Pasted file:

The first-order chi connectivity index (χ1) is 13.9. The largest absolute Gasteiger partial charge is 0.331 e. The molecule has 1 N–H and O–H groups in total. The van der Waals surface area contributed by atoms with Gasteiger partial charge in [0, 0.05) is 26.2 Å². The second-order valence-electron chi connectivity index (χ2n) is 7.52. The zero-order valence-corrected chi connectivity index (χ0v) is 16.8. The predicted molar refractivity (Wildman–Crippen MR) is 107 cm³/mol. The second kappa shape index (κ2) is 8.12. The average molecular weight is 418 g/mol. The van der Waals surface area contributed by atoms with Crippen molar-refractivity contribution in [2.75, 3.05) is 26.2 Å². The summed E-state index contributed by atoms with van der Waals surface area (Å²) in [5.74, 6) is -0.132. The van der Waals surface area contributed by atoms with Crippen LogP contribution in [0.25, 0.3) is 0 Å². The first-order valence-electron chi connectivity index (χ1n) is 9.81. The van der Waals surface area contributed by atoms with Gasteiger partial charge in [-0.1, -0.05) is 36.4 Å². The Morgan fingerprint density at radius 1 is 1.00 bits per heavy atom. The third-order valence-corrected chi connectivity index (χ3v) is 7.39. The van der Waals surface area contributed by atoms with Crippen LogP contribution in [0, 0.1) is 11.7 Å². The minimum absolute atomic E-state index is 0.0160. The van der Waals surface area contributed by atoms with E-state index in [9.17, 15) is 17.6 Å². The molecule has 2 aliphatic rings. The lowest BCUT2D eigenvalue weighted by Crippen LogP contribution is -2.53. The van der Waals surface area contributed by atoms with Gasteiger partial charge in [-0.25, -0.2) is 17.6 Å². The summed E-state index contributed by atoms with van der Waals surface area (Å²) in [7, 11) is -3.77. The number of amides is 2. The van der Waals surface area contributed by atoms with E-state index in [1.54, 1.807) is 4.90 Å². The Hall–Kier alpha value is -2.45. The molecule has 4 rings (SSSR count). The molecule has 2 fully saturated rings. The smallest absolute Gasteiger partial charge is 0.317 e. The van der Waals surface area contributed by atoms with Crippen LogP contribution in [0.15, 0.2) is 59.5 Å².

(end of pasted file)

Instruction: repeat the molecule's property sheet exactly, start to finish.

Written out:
The first-order chi connectivity index (χ1) is 13.9. The largest absolute Gasteiger partial charge is 0.331 e. The molecule has 1 N–H and O–H groups in total. The van der Waals surface area contributed by atoms with Gasteiger partial charge in [0, 0.05) is 26.2 Å². The second-order valence-electron chi connectivity index (χ2n) is 7.52. The zero-order valence-corrected chi connectivity index (χ0v) is 16.8. The predicted molar refractivity (Wildman–Crippen MR) is 107 cm³/mol. The second kappa shape index (κ2) is 8.12. The average molecular weight is 418 g/mol. The van der Waals surface area contributed by atoms with Crippen molar-refractivity contribution in [2.75, 3.05) is 26.2 Å². The summed E-state index contributed by atoms with van der Waals surface area (Å²) in [5.74, 6) is -0.132. The van der Waals surface area contributed by atoms with Crippen LogP contribution in [0.25, 0.3) is 0 Å². The first-order valence-electron chi connectivity index (χ1n) is 9.81. The van der Waals surface area contributed by atoms with Gasteiger partial charge in [-0.1, -0.05) is 36.4 Å². The Morgan fingerprint density at radius 1 is 1.00 bits per heavy atom. The third-order valence-corrected chi connectivity index (χ3v) is 7.39. The van der Waals surface area contributed by atoms with Crippen LogP contribution in [0, 0.1) is 11.7 Å². The minimum absolute atomic E-state index is 0.0160. The van der Waals surface area contributed by atoms with E-state index in [9.17, 15) is 17.6 Å². The molecule has 2 aliphatic rings. The lowest BCUT2D eigenvalue weighted by Crippen LogP contribution is -2.53. The van der Waals surface area contributed by atoms with Gasteiger partial charge in [-0.25, -0.2) is 17.6 Å². The summed E-state index contributed by atoms with van der Waals surface area (Å²) in [7, 11) is -3.77. The number of amides is 2. The van der Waals surface area contributed by atoms with E-state index in [1.54, 1.807) is 4.90 Å². The Hall–Kier alpha value is -2.45. The molecule has 4 rings (SSSR count). The molecule has 2 fully saturated rings. The smallest absolute Gasteiger partial charge is 0.317 e. The van der Waals surface area contributed by atoms with Crippen LogP contribution in [0.15, 0.2) is 59.5 Å².